Abram Kardiner
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Abram Kardiner

Abram Kardiner (17 August 1891, New York City - 20 July 1981, Connecticut) was a psychiatrist (Cornell Medical School, 1917) and psychoanalytic therapist. An active publisher of academic research, he co-founded the Psychoanalytic and Psychosomatic Clinic for Training and Research in the Department of Psychiatry at Columbia University in New York City (known today as the Psychoanalytic Clinic for Training and Research). Kardiner was deeply interested in cross-cultural diagnosis and the psychoanalytic study of culture. While teaching at Columbia, he developed a course on the application of psychoanalysis to the study of culture and worked closely with Anthropologists throughout his career.[1][2][3][4][5][6]

He is most famously known for authoring The Traumatic Neuroses of War (1941),[7]available for download, seen by many modern researchers and clinicians as a seminal work on combat related psychological trauma.

Based on work conducted at No. 81 Veterans' Bureau Hospital in the Bronx, New York City, in the 1920s and early 1930s, his study was one of the first to make explicit connections between peacetime and war trauma, and many of the symptoms he described in patients would later be utilized in the 1980 definition of post-traumatic stress disorder by the American Psychiatric Association.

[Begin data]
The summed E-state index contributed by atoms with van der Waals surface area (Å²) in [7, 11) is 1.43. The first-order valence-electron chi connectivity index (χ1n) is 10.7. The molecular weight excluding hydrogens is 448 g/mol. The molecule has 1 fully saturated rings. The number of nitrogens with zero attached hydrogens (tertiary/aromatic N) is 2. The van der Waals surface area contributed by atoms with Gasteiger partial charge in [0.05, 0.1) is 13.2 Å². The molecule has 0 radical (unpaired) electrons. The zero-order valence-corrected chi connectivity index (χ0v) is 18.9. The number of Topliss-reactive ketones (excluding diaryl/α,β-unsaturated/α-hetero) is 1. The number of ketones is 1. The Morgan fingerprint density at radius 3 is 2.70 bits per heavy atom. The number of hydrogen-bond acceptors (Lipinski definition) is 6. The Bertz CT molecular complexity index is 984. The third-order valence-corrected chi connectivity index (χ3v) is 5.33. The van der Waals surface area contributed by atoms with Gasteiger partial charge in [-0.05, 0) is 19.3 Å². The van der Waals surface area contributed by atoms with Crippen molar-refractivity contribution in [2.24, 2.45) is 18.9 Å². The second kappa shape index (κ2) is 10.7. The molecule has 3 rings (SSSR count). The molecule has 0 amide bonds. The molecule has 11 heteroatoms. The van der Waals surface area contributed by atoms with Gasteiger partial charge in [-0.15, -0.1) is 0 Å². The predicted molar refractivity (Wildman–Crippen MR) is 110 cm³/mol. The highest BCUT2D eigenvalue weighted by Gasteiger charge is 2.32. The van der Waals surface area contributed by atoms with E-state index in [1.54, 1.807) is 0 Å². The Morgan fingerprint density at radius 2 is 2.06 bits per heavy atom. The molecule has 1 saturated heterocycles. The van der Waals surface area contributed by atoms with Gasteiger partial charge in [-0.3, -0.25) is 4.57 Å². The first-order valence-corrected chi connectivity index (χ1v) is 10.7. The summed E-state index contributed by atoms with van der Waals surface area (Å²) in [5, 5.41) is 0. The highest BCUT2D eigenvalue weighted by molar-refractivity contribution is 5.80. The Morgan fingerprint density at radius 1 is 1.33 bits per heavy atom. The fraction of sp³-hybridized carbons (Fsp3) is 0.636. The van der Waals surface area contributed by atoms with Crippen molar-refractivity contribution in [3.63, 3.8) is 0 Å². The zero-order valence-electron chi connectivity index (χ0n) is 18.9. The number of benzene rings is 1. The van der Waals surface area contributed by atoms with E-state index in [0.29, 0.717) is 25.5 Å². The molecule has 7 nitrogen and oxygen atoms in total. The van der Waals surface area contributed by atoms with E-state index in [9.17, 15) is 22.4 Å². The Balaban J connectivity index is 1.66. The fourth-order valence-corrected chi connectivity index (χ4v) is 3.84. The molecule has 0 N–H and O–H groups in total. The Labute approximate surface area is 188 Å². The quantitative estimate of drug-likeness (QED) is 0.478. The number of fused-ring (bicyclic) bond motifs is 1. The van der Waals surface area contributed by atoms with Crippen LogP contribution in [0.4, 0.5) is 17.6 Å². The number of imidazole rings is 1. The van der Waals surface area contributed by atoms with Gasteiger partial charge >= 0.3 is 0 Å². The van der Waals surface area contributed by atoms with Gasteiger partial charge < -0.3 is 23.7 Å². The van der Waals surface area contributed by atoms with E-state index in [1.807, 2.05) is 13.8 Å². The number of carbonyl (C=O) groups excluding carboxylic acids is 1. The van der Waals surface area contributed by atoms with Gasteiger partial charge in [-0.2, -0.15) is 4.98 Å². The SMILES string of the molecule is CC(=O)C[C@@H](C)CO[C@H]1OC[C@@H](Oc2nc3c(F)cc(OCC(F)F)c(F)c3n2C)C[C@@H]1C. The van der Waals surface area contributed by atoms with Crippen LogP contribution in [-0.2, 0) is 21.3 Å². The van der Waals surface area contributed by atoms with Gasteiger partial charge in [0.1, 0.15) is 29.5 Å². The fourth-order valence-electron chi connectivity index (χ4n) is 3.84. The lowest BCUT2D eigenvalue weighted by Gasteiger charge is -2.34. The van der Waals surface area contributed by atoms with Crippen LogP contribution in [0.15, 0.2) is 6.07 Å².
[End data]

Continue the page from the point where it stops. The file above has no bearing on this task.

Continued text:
1. ^ "History | Columbia University Center for Psychoanalytic Training and Research". psychoanalysis.columbia.edu. Retrieved .
  2. ^ "Abram Kardiner - Anthropology - iResearchNet". anthropology.iresearchnet.com. Retrieved .
  3. ^ Farber, M. A. "DR. ABRA KARDINER, 89, A STUDENT OF FREUD'S DIES". Retrieved .
  4. ^ "The Journal of the College of Physicians and Surgeons of Columbia University". www.cumc.columbia.edu. Retrieved .
  5. ^ "Kardiner, Abram". www.jewishvirtuallibrary.org. Retrieved .
  6. ^ "Culture and Personality - Anthropological Theories - Department of Anthropology - The University of Alabama". anthropology.ua.edu. Retrieved .
  7. ^ Kardiner, Abram (1941). The Traumatic Neuroses of War. Washington, DC: National Research Council (U.S.). Committee on Problems of Neurotic Behavior. OCLC 123390571.

External links

  This article uses material from the Wikipedia page available here. It is released under the Creative Commons Attribution-Share-Alike License 3.0.



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